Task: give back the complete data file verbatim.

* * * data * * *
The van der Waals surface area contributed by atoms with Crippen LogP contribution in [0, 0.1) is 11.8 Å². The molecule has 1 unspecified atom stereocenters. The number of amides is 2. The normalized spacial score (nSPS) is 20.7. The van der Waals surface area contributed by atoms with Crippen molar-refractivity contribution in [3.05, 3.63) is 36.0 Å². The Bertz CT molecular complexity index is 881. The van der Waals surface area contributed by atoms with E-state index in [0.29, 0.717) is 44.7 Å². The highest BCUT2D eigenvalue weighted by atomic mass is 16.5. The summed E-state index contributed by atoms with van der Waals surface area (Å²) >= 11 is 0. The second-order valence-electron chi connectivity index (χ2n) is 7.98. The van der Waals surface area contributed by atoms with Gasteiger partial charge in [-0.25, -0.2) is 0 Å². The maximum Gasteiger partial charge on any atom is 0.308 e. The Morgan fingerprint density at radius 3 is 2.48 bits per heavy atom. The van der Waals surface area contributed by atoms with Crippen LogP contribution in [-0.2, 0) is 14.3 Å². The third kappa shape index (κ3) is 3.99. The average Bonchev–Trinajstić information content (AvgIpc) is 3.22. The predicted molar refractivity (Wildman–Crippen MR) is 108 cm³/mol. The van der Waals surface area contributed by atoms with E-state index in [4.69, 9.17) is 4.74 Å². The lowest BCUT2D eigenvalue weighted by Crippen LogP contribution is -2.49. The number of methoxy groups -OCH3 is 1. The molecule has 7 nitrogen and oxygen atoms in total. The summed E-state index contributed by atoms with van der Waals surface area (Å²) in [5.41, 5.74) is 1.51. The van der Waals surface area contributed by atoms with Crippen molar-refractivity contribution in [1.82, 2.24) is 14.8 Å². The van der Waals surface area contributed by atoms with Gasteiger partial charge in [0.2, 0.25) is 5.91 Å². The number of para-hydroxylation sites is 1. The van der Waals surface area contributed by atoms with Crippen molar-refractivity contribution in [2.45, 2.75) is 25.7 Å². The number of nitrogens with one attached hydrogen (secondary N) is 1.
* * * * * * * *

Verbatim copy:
The van der Waals surface area contributed by atoms with Crippen LogP contribution in [0, 0.1) is 11.8 Å². The molecule has 1 unspecified atom stereocenters. The number of amides is 2. The normalized spacial score (nSPS) is 20.7. The van der Waals surface area contributed by atoms with Crippen molar-refractivity contribution in [3.05, 3.63) is 36.0 Å². The Bertz CT molecular complexity index is 881. The van der Waals surface area contributed by atoms with E-state index in [0.29, 0.717) is 44.7 Å². The highest BCUT2D eigenvalue weighted by atomic mass is 16.5. The summed E-state index contributed by atoms with van der Waals surface area (Å²) >= 11 is 0. The second-order valence-electron chi connectivity index (χ2n) is 7.98. The van der Waals surface area contributed by atoms with Gasteiger partial charge in [-0.25, -0.2) is 0 Å². The maximum Gasteiger partial charge on any atom is 0.308 e. The Morgan fingerprint density at radius 3 is 2.48 bits per heavy atom. The van der Waals surface area contributed by atoms with Crippen LogP contribution in [-0.2, 0) is 14.3 Å². The third kappa shape index (κ3) is 3.99. The average Bonchev–Trinajstić information content (AvgIpc) is 3.22. The predicted molar refractivity (Wildman–Crippen MR) is 108 cm³/mol. The van der Waals surface area contributed by atoms with E-state index in [4.69, 9.17) is 4.74 Å². The lowest BCUT2D eigenvalue weighted by Crippen LogP contribution is -2.49. The number of methoxy groups -OCH3 is 1. The molecule has 7 nitrogen and oxygen atoms in total. The summed E-state index contributed by atoms with van der Waals surface area (Å²) in [5.41, 5.74) is 1.51. The van der Waals surface area contributed by atoms with Crippen molar-refractivity contribution in [1.82, 2.24) is 14.8 Å². The van der Waals surface area contributed by atoms with Gasteiger partial charge in [0.2, 0.25) is 5.91 Å². The number of para-hydroxylation sites is 1. The van der Waals surface area contributed by atoms with Crippen molar-refractivity contribution in [2.45, 2.75) is 25.7 Å². The number of nitrogens with one attached hydrogen (secondary N) is 1.